Generally speaking, the younger generation is a far different group than those prior.  Right, wrong or indifferent, they grew up playing with electronics.   They have 700 friends on facebook but only 2 they actually know.   Their idea of socialization is to get on facebook, twitter and skype or to play an online game with a bunch of anonymous people who they only know by some screenname (much like many here).   They become good at the games they play by buying books of "cheats" for them, because they want to win and win now   They would not want to be bothered to play an actual, physical game that requires years of practice to achieve something above mediocrity.   

I think you're generalizing and that's not exactly fair to the "generation" as a whole. I think you are skipping over a ton of facts, such as that this technology craze is relied upon by so many people and for so many reasons. The previous generations did not have this technology available, so they were obviously not as reliant upon it. How many offices in the professional workplace can you think of which do not incorporate a computer? I can assure you that the majority of the younger generation today is not cooped up in their mother's basement heating up hot pockets and going on Red Bull and Call of Duty benders. This is a stereotype and rash generalization that too many people use to quickly and incorrectly assess people <30 today. 

Now, your generalization is probably spot-on for a lot of youths. But, it's not the majority and therefore I can't see it as a major problem yet. The problem that you mentioned is probably a small percentage of "Why is interest in Golf dwindling, or remaining stagnant as best?", but it's not a leading factor.

I don't claim to have the answers, but I'm not willing to lay blame on technology and my generation's attachment to their devices on the flat-lining pulse of golf today.

Stereotypes can create major problems, so this why I don't agree with claiming the younger generations are lazy, lacking work ethic and placing more value on online alias's than family, friends and outdoor activity (anything requiring physical exertion). Remember, the stereotype in golf is that it is a white-collar game played by boring businessmen who are egotistical and typically sexist, cigar-smoking, brandy-slurping snakes who are all about money. It's also a very boring game and lacks any real skill or excitement. I mean, who the hell wants to pay $50-150 to go whack a ball around somebody's back yard for 4 hours? See what I did there?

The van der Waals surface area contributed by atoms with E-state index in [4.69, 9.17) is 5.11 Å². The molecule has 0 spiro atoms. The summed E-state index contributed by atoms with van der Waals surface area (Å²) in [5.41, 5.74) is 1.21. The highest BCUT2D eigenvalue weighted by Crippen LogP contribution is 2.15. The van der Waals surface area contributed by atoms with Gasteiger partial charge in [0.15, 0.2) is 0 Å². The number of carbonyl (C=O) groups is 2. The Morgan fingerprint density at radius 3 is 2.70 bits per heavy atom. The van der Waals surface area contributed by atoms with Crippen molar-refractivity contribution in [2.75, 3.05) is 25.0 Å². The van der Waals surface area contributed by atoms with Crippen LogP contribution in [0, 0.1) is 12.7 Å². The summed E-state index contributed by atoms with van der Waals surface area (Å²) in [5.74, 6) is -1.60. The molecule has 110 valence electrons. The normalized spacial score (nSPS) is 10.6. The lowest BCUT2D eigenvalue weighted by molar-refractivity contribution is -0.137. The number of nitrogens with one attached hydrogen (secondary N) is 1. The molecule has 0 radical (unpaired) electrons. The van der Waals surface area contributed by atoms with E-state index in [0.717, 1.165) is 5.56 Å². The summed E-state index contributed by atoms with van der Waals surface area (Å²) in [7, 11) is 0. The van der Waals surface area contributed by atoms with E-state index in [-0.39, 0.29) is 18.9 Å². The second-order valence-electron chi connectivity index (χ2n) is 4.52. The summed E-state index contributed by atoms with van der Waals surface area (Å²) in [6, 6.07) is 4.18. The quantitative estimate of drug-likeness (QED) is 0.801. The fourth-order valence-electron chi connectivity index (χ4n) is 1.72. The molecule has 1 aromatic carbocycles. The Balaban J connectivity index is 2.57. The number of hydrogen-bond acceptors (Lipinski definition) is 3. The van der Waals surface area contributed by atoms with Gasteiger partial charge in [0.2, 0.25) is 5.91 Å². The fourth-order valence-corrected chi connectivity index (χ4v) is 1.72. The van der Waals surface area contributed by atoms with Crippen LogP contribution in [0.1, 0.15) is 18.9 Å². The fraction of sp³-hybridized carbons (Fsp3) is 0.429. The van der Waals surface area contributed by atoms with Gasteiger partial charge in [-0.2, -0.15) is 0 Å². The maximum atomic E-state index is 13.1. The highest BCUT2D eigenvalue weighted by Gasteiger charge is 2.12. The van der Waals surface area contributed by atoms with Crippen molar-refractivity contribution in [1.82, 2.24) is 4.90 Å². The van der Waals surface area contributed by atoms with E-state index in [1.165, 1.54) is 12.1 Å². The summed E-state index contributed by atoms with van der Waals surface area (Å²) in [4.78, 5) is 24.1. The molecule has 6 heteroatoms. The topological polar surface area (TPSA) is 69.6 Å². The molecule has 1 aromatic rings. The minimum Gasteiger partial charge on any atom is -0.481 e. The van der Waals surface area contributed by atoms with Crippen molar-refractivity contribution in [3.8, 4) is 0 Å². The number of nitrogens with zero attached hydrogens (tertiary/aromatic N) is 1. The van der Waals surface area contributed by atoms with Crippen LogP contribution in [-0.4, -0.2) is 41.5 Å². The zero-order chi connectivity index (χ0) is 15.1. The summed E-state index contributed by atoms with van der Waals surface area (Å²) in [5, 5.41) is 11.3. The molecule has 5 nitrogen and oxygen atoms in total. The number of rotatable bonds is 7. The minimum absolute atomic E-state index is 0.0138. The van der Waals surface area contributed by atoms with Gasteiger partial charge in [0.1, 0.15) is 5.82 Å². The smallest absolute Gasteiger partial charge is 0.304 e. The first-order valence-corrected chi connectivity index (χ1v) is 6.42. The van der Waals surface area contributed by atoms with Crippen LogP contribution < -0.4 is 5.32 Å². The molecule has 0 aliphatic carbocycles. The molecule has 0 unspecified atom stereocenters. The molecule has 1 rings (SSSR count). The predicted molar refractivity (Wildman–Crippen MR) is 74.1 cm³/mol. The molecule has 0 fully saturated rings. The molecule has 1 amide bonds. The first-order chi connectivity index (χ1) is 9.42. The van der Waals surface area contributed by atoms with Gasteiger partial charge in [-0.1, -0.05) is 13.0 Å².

Somebody will spark interest in golf one day with some crazy idea or marketing pitch, but until something drastic happens to garner that attention and interest we're going to continue to see a steady, yet stagnant, golf industry. People who are unaware of golf and it's rewarding qualities are going to need a push to convince them that this is a fun and rewarding game. That this game has physical and mental challenges that can both drive you insane and make your day within a period of 10 minutes. That this game is not what they see in movies and on TV in regards to country clubs and ritzy people discussing business and trade. That this game does not have to cost you hundreds of dollars per month and can be very affordable if you do some research and play within your means. This is my opinion.

post #60 of 104
Quote:
Originally Posted by Spyder View Post